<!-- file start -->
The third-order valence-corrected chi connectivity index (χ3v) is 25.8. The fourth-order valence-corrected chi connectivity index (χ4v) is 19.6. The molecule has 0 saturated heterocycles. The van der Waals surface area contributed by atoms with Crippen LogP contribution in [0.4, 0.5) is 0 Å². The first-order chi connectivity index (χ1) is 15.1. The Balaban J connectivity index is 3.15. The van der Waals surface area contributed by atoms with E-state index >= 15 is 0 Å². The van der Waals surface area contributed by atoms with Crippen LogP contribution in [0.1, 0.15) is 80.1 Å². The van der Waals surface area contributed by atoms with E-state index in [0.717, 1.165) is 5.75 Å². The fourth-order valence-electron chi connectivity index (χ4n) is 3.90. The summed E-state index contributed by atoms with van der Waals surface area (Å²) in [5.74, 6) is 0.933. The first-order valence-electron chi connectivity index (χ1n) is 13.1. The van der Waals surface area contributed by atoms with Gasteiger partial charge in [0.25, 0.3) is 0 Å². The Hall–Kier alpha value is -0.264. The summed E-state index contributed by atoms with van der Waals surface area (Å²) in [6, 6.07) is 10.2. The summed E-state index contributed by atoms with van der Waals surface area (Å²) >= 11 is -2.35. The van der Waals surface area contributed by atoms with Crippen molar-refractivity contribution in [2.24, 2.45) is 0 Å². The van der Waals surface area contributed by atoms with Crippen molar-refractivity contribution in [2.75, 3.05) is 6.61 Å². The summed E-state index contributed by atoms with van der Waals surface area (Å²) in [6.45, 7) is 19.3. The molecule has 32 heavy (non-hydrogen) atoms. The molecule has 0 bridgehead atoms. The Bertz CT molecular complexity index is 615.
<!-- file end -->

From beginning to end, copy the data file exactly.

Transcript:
The third-order valence-corrected chi connectivity index (χ3v) is 25.8. The fourth-order valence-corrected chi connectivity index (χ4v) is 19.6. The molecule has 0 saturated heterocycles. The van der Waals surface area contributed by atoms with Crippen LogP contribution in [0.4, 0.5) is 0 Å². The first-order chi connectivity index (χ1) is 15.1. The Balaban J connectivity index is 3.15. The van der Waals surface area contributed by atoms with E-state index >= 15 is 0 Å². The van der Waals surface area contributed by atoms with Crippen LogP contribution in [0.1, 0.15) is 80.1 Å². The van der Waals surface area contributed by atoms with E-state index in [0.717, 1.165) is 5.75 Å². The fourth-order valence-electron chi connectivity index (χ4n) is 3.90. The summed E-state index contributed by atoms with van der Waals surface area (Å²) in [5.74, 6) is 0.933. The first-order valence-electron chi connectivity index (χ1n) is 13.1. The van der Waals surface area contributed by atoms with Gasteiger partial charge in [0.25, 0.3) is 0 Å². The Hall–Kier alpha value is -0.264. The summed E-state index contributed by atoms with van der Waals surface area (Å²) in [6, 6.07) is 10.2. The summed E-state index contributed by atoms with van der Waals surface area (Å²) >= 11 is -2.35. The van der Waals surface area contributed by atoms with Crippen molar-refractivity contribution in [2.24, 2.45) is 0 Å². The van der Waals surface area contributed by atoms with Crippen molar-refractivity contribution in [2.75, 3.05) is 6.61 Å². The summed E-state index contributed by atoms with van der Waals surface area (Å²) in [6.45, 7) is 19.3. The molecule has 32 heavy (non-hydrogen) atoms. The molecule has 0 bridgehead atoms. The Bertz CT molecular complexity index is 615.